Does Acid Reflux Cause Esophageal Cancer?
Can persistent acid reflux cause esophageal cancer? The answer to that question will vary according to the type of esophageal cancer a person has developed.
Esophageal adenocarcinoma Is the most common type in the United States, affecting primarily white men. It has a strong association with chronic and long-term symptoms of GERD or acid reflux.
Esophageal squamous cell carcinoma is the most common, however, worldwide. It is strongly associated with long-term and heavy use of alcohol and tobacco products. African-American men are twice as likely to develop this form of cancer, if they are using both alcohol and tobacco products.
Although esophageal cancer is not as common as other cancers such as breast, lung, prostate or colon, exact statistics are a little uncertain. This is in part due to the fact that there is an ongoing controversy about whether cancers that develop in the small region where the esophagus and stomach join should, in fact, be considered cancers of the esophagus. It is rather interesting to note, however, that cancers that develop in this region are increasing in frequency faster than any other type of cancer in the United States.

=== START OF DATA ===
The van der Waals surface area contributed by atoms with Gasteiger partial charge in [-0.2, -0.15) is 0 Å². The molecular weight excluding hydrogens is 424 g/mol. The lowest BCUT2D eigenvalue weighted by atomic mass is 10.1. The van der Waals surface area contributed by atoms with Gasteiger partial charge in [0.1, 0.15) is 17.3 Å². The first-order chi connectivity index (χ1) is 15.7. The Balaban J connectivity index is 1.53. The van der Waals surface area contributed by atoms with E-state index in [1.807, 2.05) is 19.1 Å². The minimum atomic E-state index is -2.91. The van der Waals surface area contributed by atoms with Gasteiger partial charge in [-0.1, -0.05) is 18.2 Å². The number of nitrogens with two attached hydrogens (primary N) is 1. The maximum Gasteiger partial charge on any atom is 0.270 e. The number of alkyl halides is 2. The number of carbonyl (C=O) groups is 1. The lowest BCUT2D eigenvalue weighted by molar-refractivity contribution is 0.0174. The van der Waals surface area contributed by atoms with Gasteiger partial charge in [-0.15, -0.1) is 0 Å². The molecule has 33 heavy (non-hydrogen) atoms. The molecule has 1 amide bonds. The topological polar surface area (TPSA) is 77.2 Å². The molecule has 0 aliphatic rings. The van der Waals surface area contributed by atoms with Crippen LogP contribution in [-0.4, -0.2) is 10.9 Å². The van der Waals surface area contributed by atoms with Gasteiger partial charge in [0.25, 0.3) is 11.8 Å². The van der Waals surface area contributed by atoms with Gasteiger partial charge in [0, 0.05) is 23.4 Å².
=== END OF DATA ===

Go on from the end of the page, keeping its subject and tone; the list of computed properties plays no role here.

What are the symptoms of esophageal cancer?
If a person is experiencing difficulty with swallowing, or get the feeling that food is sticking somewhere in the throat before it can enter the stomach, this may be cause for concern and merits seeking a proper diagnosis from a doctor. Generally, these symptoms are progressive. Tests should be run to determine whether or not there is a growth in the esophagus that could be interfering with swallowing. If the growth is identified, a biopsy is necessary to confirm whether it is malignant.
The cure rate of esophageal cancer is highly dependent on the stage of the cancer at the time of diagnosis. If caught early, 80% to 90% of patients will go on to be cancer free after treatment. Yet, often by the time this form of cancer is discovered it has already entered the later stages. If you are experiencing recurring acid reflux, receiving treatment long before it can develop into something more serious may be the most proactive step that you can take in order to protect yourself from possible future complications.
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